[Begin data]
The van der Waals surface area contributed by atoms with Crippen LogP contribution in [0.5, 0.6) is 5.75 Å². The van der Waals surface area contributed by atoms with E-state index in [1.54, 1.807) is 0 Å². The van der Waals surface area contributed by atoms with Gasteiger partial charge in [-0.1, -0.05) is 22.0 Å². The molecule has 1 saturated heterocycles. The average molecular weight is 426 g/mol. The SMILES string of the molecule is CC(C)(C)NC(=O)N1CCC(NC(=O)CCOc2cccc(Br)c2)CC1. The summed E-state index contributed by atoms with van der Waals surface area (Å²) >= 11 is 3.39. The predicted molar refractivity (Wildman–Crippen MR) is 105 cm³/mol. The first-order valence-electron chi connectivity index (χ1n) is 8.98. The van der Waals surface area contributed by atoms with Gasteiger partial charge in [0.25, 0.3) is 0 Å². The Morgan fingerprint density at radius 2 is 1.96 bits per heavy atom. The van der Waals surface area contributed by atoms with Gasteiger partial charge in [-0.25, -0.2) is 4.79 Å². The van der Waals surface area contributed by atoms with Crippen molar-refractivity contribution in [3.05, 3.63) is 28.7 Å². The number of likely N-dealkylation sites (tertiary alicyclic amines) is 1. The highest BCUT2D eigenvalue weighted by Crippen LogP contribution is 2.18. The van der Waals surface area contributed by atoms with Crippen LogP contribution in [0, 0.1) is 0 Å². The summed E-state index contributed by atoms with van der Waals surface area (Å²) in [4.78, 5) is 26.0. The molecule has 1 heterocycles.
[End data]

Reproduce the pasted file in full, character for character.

The van der Waals surface area contributed by atoms with Crippen LogP contribution in [0.5, 0.6) is 5.75 Å². The van der Waals surface area contributed by atoms with E-state index in [1.54, 1.807) is 0 Å². The van der Waals surface area contributed by atoms with Gasteiger partial charge in [-0.1, -0.05) is 22.0 Å². The molecule has 1 saturated heterocycles. The average molecular weight is 426 g/mol. The SMILES string of the molecule is CC(C)(C)NC(=O)N1CCC(NC(=O)CCOc2cccc(Br)c2)CC1. The summed E-state index contributed by atoms with van der Waals surface area (Å²) >= 11 is 3.39. The predicted molar refractivity (Wildman–Crippen MR) is 105 cm³/mol. The first-order valence-electron chi connectivity index (χ1n) is 8.98. The van der Waals surface area contributed by atoms with Gasteiger partial charge in [0.25, 0.3) is 0 Å². The Morgan fingerprint density at radius 2 is 1.96 bits per heavy atom. The van der Waals surface area contributed by atoms with Gasteiger partial charge in [-0.25, -0.2) is 4.79 Å². The van der Waals surface area contributed by atoms with Crippen molar-refractivity contribution in [3.05, 3.63) is 28.7 Å². The number of likely N-dealkylation sites (tertiary alicyclic amines) is 1. The highest BCUT2D eigenvalue weighted by Crippen LogP contribution is 2.18. The van der Waals surface area contributed by atoms with Crippen LogP contribution in [0, 0.1) is 0 Å². The summed E-state index contributed by atoms with van der Waals surface area (Å²) in [4.78, 5) is 26.0. The molecule has 1 heterocycles.